History of Coffee

There are many tales and legends surrounding the discovery of coffee, the most romantic and popular tale favored by historians is the story from 850AD, of Kaldi, an Abyssinian goatherd. While tending his flock of goats, Kaldi noticed that they developed peculiar antics after feeding on the bright red berries of an evergreen bush. Bravely, he tasted the berries himself and to his amazement he felt extraordinarily uplifted and invigorated. So Kaldi took this discovery to the neighbouring monastery and told the prior about the miracle he had discovered. The orthodox priesthood pronounced it intoxicating and prohibited its consumption. However, wayward monks did notice that it was very helpful in staying awake during long vigils of prayer…

The legend of the first roasting of the beans is the story of two monks who had regularly been entrusted with the picking of the berries. On a rainy afternoon, with a wet crop of beans, they placed them near an open hearth with a good fire burning in the hopes that they would dry out. Having forgotten about the berries, they were reminded when a most fragrant aroma greeted them and the charred beans were discovered. “Something this good could only come from God”, they said, and so the Abbot gave the beverage made from the charred beans his blessing.

The Humble Bean

This humble bean has been loved, hated, condemned as Satan’s brew and blessed by the Pope. It has been closely guarded by armed guards and smuggled in pockets across oceans. In the Ancient Arab world, it became such a staple in family life that one of the causes allowed by law for a marital separation was a husband’s refusal to produce coffee for his wife.

In Colombia the leaders encouraged their people to grow coffee but they were reluctant and refused as it took too long for a return on their crop – the average time being a full five years for a decent crop. Francisco Romero, a priest in a small village decided to give the task of planting three or four coffee trees as penance instead of other popular punishments. On hearing this, the Archbishop thought it a splendid plan and ordered that it become the general practice. So Colombia today owes its abundance in coffee and leadership in the world of coffee producers to the sins of its fathers; it is now responsible for producing over 30% of the world’s coffee.

Coffee houses spread rapidly after the first one was established in London in 1652. Milk was first added to the drink in 1680 when a French physician recommended it for medicinal purposes. In the USA, drinking coffee became an expression of freedom in a rebellion to the tea tax. The American Civil War saw soldiers carrying coffee beans as their primary food ration. During World War II the coffee break became a fundamental part of the working day as it was introduced in the war time factories.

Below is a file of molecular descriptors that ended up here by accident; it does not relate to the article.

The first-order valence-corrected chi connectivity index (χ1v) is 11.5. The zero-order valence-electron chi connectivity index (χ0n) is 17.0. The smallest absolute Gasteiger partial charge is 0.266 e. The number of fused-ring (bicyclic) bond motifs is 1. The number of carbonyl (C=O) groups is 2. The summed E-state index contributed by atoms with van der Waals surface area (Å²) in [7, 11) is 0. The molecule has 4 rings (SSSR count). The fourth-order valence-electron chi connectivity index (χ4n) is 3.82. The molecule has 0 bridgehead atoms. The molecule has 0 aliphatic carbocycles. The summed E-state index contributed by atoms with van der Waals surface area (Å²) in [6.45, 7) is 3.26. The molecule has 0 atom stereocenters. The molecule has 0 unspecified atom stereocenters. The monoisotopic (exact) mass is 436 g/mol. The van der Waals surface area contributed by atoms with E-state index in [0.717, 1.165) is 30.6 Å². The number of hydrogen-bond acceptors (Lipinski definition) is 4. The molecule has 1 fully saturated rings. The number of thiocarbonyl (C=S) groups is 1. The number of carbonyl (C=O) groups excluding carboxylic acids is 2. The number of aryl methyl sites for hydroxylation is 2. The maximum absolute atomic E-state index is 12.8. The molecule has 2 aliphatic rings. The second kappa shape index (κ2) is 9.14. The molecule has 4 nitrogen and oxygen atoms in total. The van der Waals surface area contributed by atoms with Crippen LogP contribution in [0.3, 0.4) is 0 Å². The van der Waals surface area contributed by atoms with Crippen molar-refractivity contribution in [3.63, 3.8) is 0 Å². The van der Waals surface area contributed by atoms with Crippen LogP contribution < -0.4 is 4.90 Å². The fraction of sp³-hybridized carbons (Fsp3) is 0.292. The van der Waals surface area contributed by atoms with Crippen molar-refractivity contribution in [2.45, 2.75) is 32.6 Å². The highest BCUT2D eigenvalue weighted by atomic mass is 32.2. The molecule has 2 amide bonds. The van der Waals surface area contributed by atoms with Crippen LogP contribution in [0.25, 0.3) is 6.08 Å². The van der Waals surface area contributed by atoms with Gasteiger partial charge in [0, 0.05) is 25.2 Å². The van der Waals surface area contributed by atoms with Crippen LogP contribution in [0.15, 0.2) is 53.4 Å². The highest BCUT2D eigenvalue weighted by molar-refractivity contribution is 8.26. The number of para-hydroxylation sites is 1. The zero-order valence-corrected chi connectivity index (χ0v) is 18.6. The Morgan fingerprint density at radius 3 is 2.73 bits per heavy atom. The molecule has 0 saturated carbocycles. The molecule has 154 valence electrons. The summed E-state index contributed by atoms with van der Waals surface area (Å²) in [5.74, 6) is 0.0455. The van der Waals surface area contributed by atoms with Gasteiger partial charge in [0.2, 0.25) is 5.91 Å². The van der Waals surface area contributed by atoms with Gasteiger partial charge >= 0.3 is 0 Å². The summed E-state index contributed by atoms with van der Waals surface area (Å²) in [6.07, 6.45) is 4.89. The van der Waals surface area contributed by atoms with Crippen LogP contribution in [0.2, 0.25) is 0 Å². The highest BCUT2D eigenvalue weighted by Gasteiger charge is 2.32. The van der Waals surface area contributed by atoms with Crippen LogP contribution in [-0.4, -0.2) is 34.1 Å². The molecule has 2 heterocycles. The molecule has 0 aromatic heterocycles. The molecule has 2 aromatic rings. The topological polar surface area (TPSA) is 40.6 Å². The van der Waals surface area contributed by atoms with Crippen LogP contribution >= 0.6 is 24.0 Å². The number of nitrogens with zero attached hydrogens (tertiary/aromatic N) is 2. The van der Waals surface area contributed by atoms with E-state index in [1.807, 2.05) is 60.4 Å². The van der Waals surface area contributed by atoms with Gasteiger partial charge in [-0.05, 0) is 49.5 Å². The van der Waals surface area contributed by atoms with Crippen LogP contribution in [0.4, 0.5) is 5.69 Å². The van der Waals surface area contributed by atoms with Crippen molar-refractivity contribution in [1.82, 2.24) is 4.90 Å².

Instant coffee became mainstream in 1950 and this changed the habits of coffee drinkers the world over. The Robusta variety, an inferior, cheaper and more bitter bean was chiefly used in producing instant coffee. Because it needs to be roasted longer in order to minimize its bitter flavour, it was suited to drying for the use in instant coffee.

Year After Year

The tree produces small white fragrant flowers in a profusion and these fall from the tree as the fruit develops.  It can have flowers and fully ripened fruit all at the same time for a full eight months of the year.  This makes harvesting labour intensive as it each tree must be individually picked.  A tree will live for 40 years and produces about 3½ kgs of berries annually.

A ripe coffee cherry is bright red and the size of red edible cherries. Beneath the pulpy red skin of each berry are two seeds or beans. They are grayish green in colour and surrounded by a silvery skin of parchment-like covering. The fleshy part is removed by a pulping machine and then through a process of fermentation of about three days the rest of the pulp is removed. This leaves the bean, which in turn is dried on racks in the sun and the parchment covering is removed by a hulling machine.

The flavour of the coffee is obtained by roasting the bean at a very high temperature and during the process unwanted substances, like carbon dioxide are released. This causes a loss of weight in the bean and the internal pressure of gas expands the bean and plumps it up. The roasted bean becomes very porous. The longer the roasting process, the deeper the colour and fuller and stronger the flavour develops. How coffee is ground is extremely important: too coarse, the water filters too quickly through it not developing the flavour. If it is too fine, it filters too slowly and retains particles and sediments which spoil the taste.

Coffee is a very personal taste. It is meant to be made and enjoyed immediately and not to stand as it will start to denature immediately. But whether you like it weak and milky, strong and black, sweet or not, iced, frothed, flavoured or as an espresso where you need a glass of water to accompany it, is all a matter of personal choice. Drink it how you like it. Don’t allow anyone to prescribe to you how you enjoy it.